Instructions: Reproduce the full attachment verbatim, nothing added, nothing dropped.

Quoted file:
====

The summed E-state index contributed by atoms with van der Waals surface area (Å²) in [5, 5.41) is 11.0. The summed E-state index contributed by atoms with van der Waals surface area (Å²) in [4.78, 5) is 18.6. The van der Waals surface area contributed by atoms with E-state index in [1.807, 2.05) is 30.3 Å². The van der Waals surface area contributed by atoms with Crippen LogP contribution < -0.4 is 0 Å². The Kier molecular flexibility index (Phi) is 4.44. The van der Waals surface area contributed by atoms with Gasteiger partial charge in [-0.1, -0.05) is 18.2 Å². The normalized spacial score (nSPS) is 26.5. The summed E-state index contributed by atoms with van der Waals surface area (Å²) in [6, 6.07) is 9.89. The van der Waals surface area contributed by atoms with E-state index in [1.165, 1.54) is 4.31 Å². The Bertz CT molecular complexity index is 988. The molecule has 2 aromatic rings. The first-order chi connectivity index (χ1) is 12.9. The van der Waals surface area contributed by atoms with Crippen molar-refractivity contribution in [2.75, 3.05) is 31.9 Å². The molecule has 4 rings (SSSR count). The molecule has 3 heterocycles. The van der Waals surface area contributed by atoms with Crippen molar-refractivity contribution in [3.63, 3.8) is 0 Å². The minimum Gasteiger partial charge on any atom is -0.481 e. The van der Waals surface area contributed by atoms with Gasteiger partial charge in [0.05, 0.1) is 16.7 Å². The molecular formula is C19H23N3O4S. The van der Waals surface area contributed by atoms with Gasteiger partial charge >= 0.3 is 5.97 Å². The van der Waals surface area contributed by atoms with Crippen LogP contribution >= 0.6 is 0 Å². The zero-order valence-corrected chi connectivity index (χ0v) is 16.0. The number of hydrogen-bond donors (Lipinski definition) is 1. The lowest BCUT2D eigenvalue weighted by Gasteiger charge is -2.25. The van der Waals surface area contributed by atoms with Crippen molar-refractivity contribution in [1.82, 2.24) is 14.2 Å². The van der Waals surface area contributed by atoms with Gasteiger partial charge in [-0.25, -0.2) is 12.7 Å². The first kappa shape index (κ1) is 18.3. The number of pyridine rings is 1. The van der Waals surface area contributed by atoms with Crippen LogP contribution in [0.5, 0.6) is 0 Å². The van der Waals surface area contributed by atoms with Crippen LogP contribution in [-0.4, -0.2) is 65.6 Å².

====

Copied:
The summed E-state index contributed by atoms with van der Waals surface area (Å²) in [5, 5.41) is 11.0. The summed E-state index contributed by atoms with van der Waals surface area (Å²) in [4.78, 5) is 18.6. The van der Waals surface area contributed by atoms with E-state index in [1.807, 2.05) is 30.3 Å². The van der Waals surface area contributed by atoms with Crippen LogP contribution < -0.4 is 0 Å². The Kier molecular flexibility index (Phi) is 4.44. The van der Waals surface area contributed by atoms with Gasteiger partial charge in [-0.1, -0.05) is 18.2 Å². The normalized spacial score (nSPS) is 26.5. The summed E-state index contributed by atoms with van der Waals surface area (Å²) in [6, 6.07) is 9.89. The van der Waals surface area contributed by atoms with E-state index in [1.165, 1.54) is 4.31 Å². The Bertz CT molecular complexity index is 988. The molecule has 2 aromatic rings. The first-order chi connectivity index (χ1) is 12.9. The van der Waals surface area contributed by atoms with Crippen molar-refractivity contribution in [2.75, 3.05) is 31.9 Å². The molecule has 4 rings (SSSR count). The molecule has 3 heterocycles. The van der Waals surface area contributed by atoms with Crippen molar-refractivity contribution in [3.63, 3.8) is 0 Å². The minimum Gasteiger partial charge on any atom is -0.481 e. The van der Waals surface area contributed by atoms with Gasteiger partial charge in [0.05, 0.1) is 16.7 Å². The molecular formula is C19H23N3O4S. The van der Waals surface area contributed by atoms with Gasteiger partial charge >= 0.3 is 5.97 Å². The van der Waals surface area contributed by atoms with Crippen LogP contribution >= 0.6 is 0 Å². The zero-order valence-corrected chi connectivity index (χ0v) is 16.0. The number of hydrogen-bond donors (Lipinski definition) is 1. The lowest BCUT2D eigenvalue weighted by Gasteiger charge is -2.25. The van der Waals surface area contributed by atoms with Crippen molar-refractivity contribution in [1.82, 2.24) is 14.2 Å². The van der Waals surface area contributed by atoms with Gasteiger partial charge in [-0.25, -0.2) is 12.7 Å². The first kappa shape index (κ1) is 18.3. The number of pyridine rings is 1. The van der Waals surface area contributed by atoms with Crippen LogP contribution in [0.5, 0.6) is 0 Å². The van der Waals surface area contributed by atoms with Crippen LogP contribution in [-0.4, -0.2) is 65.6 Å².